19 Jan 2022

Hindu monk in India charged over call for ‘genocide’ of Muslims

Indian authorities have charged a Hindu monk with inciting religious violence after he called for the “genocide” of India’s Muslims at a meeting of right-wing supporters, police said. Senior police officer Swatantra Kumar on Monday said Yati Narsinghanand Giri, an outspoken supporter of far-right nationalists who also heads a Hindu monastery, was initially arrested on Saturday on allegations that he made derogatory remarks against women. He appeared the following day in a court in the town of Haridwar, where he was sent into 14 days of custody for hate speech against Muslims and calling for violence against them. Kumar said the monk Giri, whom he described as a “repeat offender,” was formally charged on Monday for promoting “enmity between different groups on grounds of religion”. The charge can carry a jail term of five years. In December, Giri and other religious leaders called on Hindus to arm themselves for “a genocide” against Muslims during a meeting in Haridwar, a northern holy town in Uttarakhand state, according to a police complaint. He is the second person to be arrested in the case after India’s Supreme Court intervened last week. read the complete article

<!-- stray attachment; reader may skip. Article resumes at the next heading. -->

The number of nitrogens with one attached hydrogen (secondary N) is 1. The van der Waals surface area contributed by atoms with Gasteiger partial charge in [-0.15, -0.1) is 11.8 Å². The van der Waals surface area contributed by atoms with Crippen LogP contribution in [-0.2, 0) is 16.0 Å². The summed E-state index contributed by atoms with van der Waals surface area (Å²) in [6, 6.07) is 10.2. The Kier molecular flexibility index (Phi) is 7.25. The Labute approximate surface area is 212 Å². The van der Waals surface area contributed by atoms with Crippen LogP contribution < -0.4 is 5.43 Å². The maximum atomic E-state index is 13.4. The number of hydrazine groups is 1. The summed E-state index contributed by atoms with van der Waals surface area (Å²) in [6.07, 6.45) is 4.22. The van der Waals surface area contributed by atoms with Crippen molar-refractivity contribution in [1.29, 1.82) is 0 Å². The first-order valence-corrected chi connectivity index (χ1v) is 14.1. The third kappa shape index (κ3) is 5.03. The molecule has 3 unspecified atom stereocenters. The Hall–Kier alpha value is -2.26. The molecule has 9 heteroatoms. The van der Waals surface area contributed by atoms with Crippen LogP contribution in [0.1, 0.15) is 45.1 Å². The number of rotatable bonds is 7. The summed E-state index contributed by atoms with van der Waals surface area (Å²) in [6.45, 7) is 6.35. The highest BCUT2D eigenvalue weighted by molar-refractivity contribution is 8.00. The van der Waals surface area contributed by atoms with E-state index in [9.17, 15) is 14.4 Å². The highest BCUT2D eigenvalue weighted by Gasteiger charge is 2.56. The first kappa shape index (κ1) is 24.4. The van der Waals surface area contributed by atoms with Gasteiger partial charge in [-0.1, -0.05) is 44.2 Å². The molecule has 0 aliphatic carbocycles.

United Kingdom

19 Jan 2022

Ex Guantánamo detainee plans legal action to restore British passport

A former Guantánamo detainee is planning legal action against Priti Patel to try to restore his British passport, which was stripped from him eight years ago after two trips to Syria. Moazzam Begg’s application for a new passport was rejected in September 2021, even though a terror prosecution relating to his time in Syria collapsed in 2014, after which police said they accepted he was innocent. Frustrated by the delays and complaining of a lack of explanation, Begg, who works with the Cage advocacy group which campaigns to help people caught up in the “war on terror”, said he felt he had little choice but to apply for a judicial review. “I’ve met with leaders of countries and government ministers; the police have said I’m innocent; but all of that seems to count for nothing. When I met with Ken Clarke, the justice secretary, when the Guantánamo cases were settled [in November 2010], he said he would like to turn over the page, but that doesn’t seem to be the case,” Begg said. read the complete article

Today in Islamophobia, 19 Jan 2022 Edition